Wednesday, November 23, 2016


Here's the bit of Lord Hall's speech to the Voice of the Listener and Viewer conference in London, which refers to the creation of a Netflix of the spoken word

"One of the big challenges I have set my teams is just that: to enhance our global audio offer. The BBC makes the best radio in the world. It is one of our crown jewels, and we have an extraordinary wealth of audio riches at our disposal.

But, with the level of excellence we have, are we doing enough to push the fantastic drama, arts, comedy and entertainment we deliver on the world stage? With our world-class content, we could use our current output and the richness of our archive to create a Netflix of the spoken word."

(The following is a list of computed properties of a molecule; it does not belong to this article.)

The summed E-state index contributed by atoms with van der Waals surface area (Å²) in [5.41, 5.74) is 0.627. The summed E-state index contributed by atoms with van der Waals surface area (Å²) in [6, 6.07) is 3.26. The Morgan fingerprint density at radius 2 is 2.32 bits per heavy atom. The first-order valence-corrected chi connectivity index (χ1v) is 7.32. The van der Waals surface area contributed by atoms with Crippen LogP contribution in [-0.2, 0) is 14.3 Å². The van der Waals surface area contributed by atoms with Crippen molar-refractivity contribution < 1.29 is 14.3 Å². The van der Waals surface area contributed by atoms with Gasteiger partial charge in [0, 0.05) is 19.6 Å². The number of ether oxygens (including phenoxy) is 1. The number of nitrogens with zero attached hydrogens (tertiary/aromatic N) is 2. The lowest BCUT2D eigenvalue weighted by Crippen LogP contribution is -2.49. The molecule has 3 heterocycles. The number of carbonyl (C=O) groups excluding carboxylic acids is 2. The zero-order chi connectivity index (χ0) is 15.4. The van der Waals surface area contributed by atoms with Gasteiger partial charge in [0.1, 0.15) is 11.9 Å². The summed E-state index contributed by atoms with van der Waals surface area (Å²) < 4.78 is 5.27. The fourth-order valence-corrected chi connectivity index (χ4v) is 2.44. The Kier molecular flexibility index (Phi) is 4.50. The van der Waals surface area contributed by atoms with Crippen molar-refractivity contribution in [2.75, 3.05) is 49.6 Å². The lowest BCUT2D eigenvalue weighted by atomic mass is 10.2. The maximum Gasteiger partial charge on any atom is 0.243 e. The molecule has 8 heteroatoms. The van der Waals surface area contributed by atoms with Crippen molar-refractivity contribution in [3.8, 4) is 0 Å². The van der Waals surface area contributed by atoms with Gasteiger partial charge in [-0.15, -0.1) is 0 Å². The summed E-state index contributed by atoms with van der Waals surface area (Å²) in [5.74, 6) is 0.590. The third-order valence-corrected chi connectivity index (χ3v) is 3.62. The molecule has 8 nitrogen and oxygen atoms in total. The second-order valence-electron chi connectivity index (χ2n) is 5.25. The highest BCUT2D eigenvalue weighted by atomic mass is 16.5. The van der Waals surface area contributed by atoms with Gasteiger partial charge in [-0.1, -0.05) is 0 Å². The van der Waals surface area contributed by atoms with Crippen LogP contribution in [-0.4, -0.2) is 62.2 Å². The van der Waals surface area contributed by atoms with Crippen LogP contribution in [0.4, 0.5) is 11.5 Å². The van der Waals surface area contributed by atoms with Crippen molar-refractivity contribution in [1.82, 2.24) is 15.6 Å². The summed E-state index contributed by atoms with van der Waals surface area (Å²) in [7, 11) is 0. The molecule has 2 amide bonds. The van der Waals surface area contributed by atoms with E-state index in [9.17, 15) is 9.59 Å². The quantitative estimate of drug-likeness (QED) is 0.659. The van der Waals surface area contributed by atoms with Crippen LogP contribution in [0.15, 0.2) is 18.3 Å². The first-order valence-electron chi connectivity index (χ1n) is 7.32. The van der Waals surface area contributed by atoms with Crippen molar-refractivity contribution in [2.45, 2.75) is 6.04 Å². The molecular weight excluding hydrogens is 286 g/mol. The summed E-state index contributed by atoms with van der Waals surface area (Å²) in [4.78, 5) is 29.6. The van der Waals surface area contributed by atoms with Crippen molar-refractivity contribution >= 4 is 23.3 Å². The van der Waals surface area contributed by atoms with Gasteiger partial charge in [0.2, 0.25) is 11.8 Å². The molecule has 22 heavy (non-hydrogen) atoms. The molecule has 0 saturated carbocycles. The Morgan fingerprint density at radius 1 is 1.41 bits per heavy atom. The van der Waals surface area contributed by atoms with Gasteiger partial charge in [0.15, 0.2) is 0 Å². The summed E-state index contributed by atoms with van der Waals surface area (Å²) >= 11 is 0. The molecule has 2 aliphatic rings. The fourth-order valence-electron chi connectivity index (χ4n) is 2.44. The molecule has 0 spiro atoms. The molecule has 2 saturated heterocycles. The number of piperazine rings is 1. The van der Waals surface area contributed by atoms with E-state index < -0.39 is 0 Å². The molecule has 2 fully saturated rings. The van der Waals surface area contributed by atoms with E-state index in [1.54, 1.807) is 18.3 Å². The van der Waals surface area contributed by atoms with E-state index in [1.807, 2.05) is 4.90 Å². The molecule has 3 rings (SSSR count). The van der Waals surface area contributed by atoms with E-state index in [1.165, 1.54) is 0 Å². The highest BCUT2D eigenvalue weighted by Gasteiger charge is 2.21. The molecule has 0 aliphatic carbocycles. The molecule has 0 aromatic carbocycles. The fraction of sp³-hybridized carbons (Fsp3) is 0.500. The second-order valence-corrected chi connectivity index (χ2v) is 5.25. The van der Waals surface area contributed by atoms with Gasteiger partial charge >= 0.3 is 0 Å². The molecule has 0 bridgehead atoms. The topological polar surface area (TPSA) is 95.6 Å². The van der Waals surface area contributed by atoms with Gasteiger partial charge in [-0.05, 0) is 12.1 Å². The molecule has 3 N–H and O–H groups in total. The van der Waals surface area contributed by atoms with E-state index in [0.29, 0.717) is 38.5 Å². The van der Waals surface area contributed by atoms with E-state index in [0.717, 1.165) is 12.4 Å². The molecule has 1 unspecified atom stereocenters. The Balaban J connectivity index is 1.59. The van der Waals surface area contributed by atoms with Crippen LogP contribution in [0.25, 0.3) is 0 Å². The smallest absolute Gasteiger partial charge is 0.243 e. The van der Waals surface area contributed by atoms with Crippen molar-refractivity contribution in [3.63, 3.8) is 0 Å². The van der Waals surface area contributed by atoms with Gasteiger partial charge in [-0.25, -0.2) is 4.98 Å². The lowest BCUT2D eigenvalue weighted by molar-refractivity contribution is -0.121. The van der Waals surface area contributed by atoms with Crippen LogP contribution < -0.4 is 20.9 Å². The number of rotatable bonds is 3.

This is all a bit odd. Exabytes of BBC audio are available on-demand in this country. But stray abroad and most of the content is 'geo-blocked'. This is usually a blanket block, because there's a risk the BBC hasn't secured international rights.

It doesn't seem to be a problem for other big beasts with international reputations. Try NPR, Minnesota Public Radio, Voice of America, Deutsche Welle - no sign of geo-blocking, at least in the UK.

If Lord Hall really wants The Archers to go worldwide, the first call is probably Equity.

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